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CCI to use NSF Grant to Transform Education
The College of Computing and Informatics (CCI) has received a five-year, $2 million dollar grant from the National Science Foundation to fund "The Connected Learner: Design Patterns for Transforming Computing and Informatics Education." This project is a reorientation of undergraduate computing and informatics education to focus on student learning that connects to peers, the profession and the community.
"The project vision is to transform the student entering an undergraduate computing and informatics program from a person with an interest in computing to a person with an identity as a computing professional," said project principal investigator Mary Lou Maher, professor and chair of the Department of Software and Information Systems. "The project will transform faculty attitudes toward education, shifting their attitudes and behaviors away from knowledge transmission and lecturing toward a refreshed approach of developing educational activities that scaffold the computing knowledge and skills to build successful computing professionals."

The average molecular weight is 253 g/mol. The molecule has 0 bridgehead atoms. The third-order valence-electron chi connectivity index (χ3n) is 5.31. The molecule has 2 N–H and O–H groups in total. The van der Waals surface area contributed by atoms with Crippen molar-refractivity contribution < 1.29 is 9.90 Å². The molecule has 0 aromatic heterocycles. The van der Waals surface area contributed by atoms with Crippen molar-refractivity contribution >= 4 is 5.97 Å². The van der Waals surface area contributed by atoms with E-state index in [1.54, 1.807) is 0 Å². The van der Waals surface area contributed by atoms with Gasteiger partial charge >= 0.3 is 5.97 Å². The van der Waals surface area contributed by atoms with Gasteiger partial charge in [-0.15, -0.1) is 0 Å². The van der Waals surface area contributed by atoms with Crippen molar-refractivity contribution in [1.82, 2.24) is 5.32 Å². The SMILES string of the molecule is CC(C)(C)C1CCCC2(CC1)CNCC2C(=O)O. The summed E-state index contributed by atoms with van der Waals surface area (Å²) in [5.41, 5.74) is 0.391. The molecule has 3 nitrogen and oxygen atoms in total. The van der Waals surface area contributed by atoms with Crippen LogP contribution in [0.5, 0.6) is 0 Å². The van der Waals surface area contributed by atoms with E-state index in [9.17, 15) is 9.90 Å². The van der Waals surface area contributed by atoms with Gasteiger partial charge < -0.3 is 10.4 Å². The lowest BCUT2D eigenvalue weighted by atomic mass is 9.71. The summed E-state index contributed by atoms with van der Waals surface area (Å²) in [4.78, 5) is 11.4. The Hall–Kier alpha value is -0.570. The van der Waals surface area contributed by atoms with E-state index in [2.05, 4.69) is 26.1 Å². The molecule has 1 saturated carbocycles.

Water Safety Expert Works to Reduce Drowning
The risk of drowning remains a serious issue for children, but a UNC Charlotte water safety expert is taking part in a national effort to help alleviate that danger. To mark the 100th anniversary of its swimming safety efforts, the American Red Cross has launched a program to cut drowning in half in 50 U.S. cities.
Roy Fielding, exercise science program coordinator and director of aquatics, is helping lead the effort in the Queen City. A 40-year Red Cross veteran, Fielding said parents need to understand the importance of water safety. "It’s huge. According to the CDC, in children ages one through five, drowning is the leading cause of accidental death," stated Fielding.
A recent survey commissioned by the Red Cross showed many Americans overestimate their ability in the water — while 80 percent said they could swim, fewer than 60 percent possessed the basic skills that could save their life. Click here to read more about this initiative.